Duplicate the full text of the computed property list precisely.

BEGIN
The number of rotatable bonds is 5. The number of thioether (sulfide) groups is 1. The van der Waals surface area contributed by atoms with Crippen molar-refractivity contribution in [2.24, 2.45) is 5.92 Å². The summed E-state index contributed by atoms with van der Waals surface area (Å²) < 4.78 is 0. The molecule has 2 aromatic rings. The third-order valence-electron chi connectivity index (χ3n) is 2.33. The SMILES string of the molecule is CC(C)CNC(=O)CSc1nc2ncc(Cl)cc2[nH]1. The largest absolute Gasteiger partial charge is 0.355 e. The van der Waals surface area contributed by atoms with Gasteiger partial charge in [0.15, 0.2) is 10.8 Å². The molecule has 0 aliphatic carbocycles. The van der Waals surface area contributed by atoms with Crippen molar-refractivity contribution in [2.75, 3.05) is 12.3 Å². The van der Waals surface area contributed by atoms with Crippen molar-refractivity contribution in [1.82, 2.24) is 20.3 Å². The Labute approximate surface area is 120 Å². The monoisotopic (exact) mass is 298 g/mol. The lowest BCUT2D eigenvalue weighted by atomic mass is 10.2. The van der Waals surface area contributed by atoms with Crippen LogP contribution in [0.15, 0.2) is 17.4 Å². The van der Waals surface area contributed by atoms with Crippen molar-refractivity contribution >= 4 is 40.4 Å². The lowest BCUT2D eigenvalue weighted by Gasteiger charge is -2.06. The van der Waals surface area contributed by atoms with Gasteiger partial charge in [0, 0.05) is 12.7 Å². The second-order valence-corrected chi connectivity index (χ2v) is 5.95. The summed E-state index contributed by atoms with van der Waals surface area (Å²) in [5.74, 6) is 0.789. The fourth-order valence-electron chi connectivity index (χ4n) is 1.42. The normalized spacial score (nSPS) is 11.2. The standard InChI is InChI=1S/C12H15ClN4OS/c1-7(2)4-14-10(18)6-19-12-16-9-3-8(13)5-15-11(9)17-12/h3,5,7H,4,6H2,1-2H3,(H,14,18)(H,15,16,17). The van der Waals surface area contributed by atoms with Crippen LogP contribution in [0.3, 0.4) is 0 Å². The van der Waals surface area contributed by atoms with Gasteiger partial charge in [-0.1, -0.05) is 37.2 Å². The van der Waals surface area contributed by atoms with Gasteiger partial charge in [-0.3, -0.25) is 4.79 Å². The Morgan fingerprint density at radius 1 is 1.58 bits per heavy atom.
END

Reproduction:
The number of rotatable bonds is 5. The number of thioether (sulfide) groups is 1. The van der Waals surface area contributed by atoms with Crippen molar-refractivity contribution in [2.24, 2.45) is 5.92 Å². The summed E-state index contributed by atoms with van der Waals surface area (Å²) < 4.78 is 0. The molecule has 2 aromatic rings. The third-order valence-electron chi connectivity index (χ3n) is 2.33. The SMILES string of the molecule is CC(C)CNC(=O)CSc1nc2ncc(Cl)cc2[nH]1. The largest absolute Gasteiger partial charge is 0.355 e. The van der Waals surface area contributed by atoms with Gasteiger partial charge in [0.15, 0.2) is 10.8 Å². The molecule has 0 aliphatic carbocycles. The van der Waals surface area contributed by atoms with Crippen molar-refractivity contribution in [2.75, 3.05) is 12.3 Å². The van der Waals surface area contributed by atoms with Crippen molar-refractivity contribution in [1.82, 2.24) is 20.3 Å². The Labute approximate surface area is 120 Å². The monoisotopic (exact) mass is 298 g/mol. The lowest BCUT2D eigenvalue weighted by atomic mass is 10.2. The van der Waals surface area contributed by atoms with Crippen LogP contribution in [0.15, 0.2) is 17.4 Å². The van der Waals surface area contributed by atoms with Crippen molar-refractivity contribution >= 4 is 40.4 Å². The lowest BCUT2D eigenvalue weighted by Gasteiger charge is -2.06. The van der Waals surface area contributed by atoms with Gasteiger partial charge in [0, 0.05) is 12.7 Å². The second-order valence-corrected chi connectivity index (χ2v) is 5.95. The summed E-state index contributed by atoms with van der Waals surface area (Å²) in [5.74, 6) is 0.789. The fourth-order valence-electron chi connectivity index (χ4n) is 1.42. The normalized spacial score (nSPS) is 11.2. The standard InChI is InChI=1S/C12H15ClN4OS/c1-7(2)4-14-10(18)6-19-12-16-9-3-8(13)5-15-11(9)17-12/h3,5,7H,4,6H2,1-2H3,(H,14,18)(H,15,16,17). The van der Waals surface area contributed by atoms with Crippen LogP contribution in [0.3, 0.4) is 0 Å². The van der Waals surface area contributed by atoms with Gasteiger partial charge in [-0.1, -0.05) is 37.2 Å². The van der Waals surface area contributed by atoms with Gasteiger partial charge in [-0.3, -0.25) is 4.79 Å². The Morgan fingerprint density at radius 1 is 1.58 bits per heavy atom.